Incentive as a Means to Success through Behavior Science

This program has seen exponential success because it relies on incentives as a means for change. An incentive is something that motivates or encourages an individual to do something.  As a clear principle of behavioral science and psychology, incentives are the reason why people do things (Hurlock, 1931). The incentive can be an internal desire, or, behaviors are driven by an external reward or avoidance of something undesirable (Kool et al., 2010).

This approach is similar to the principles of classic conditioning in psychology, whereby behavior leads to rewards or punishment. For example, you might run a marathon to be “rewarded” with losing weight, or a student finishes homework to avoid “punishment” of receiving a poor grade. Human behavior is influenced by an incentive to gain something, or to avoid something, as a result of effort (Kool et al., 2010).

Incentives play a large role in SDG 13, calling for climate action, which, as mentioned above, is interlinked with SDG 2 and the food waste problem. One of the biggest challenges humanity is facing in fighting climate change is the lack of a motivating incentive (Swim et al., 2011). As of today, the majority of the world can dispose of their garbage — that leads to greenhouse gases in the atmosphere — at no financial charge or cost to them in hard cash (Barclay & Irfan, 2019). This makes it difficult to motivate behavior change which would result in more sustainable and eco-friendly practices (Barclay & Irfan, 2019). In contrast, adding a real cost to emitting greenhouse gases can create extrinsic motivation to produce fewer greenhouse gases emitted from food waste which ends up in landfills, and to switch instead to alternative behavior and solutions which are safer for the environment (“Sustainable Management”, 2021). Moreover, this type of urgent action and methods to combat climate change is essential to meeting SDG 13 and adopting actions to keep global temperature rise to below 2 degrees Celsius above pre-industrial levels (source).

The solution which South Korea has implemented builds on best practices in the psychological science of behavior change, by using incentives as a means of mitigating food waste. Charging a fee for food waste, as imposed in South Korea, taps into people’s motivation to avoid spending extra money. Putting a price on wasting food, and building on people’s motivation to avoid paying a fine leads to a constructive outcome, whereby people are driven to think about their relationship to food and what they are wasting. This approach can further motivate considerations about what they are eating. While the greater impact of food waste and the role it plays in climate change is considerable, the personal impact of imposing a personal financial cost creates a greater incentive at the individual level to reduce food waste (Swim et al., 2011).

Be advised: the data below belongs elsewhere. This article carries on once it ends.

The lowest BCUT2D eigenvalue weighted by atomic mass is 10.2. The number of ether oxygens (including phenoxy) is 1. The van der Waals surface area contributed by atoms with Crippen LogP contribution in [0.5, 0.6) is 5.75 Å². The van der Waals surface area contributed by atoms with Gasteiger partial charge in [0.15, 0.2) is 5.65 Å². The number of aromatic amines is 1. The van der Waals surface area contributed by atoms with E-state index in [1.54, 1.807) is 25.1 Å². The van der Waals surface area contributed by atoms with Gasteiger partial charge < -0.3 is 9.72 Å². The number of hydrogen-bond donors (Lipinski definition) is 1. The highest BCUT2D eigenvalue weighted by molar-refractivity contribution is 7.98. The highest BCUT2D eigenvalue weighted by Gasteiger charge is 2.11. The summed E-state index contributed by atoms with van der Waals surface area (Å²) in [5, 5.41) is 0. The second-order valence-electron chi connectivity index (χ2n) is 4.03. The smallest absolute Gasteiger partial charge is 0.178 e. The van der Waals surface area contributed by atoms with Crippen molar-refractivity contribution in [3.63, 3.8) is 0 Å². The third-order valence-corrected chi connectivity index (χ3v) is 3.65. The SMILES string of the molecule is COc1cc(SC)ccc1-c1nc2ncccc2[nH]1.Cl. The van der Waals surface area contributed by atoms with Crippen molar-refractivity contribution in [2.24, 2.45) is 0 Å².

Immediate Gratification

The value of South Korea’s food waste program is further supported by research that shows that reward – including in the form of money – matters in motivating care for the environment (Lombrozo, 2015). Rewards can be extrinsic or intrinsic. Intrinsic rewards are psychological rewards that one receives internally in the form of personal achievement, professional growth, or a sense of pleasure or accomplishment (“Intrinsic vs. Extrinsic”, 2019). Extrinsic motivation is based on tangible rewards, such as money, a trophy, or a prize. Research suggests that motivating sustainable behavior with an extrinsic reward could be more effective than intrinsic motivation to increase care for the environment (Lombrozo, 2015).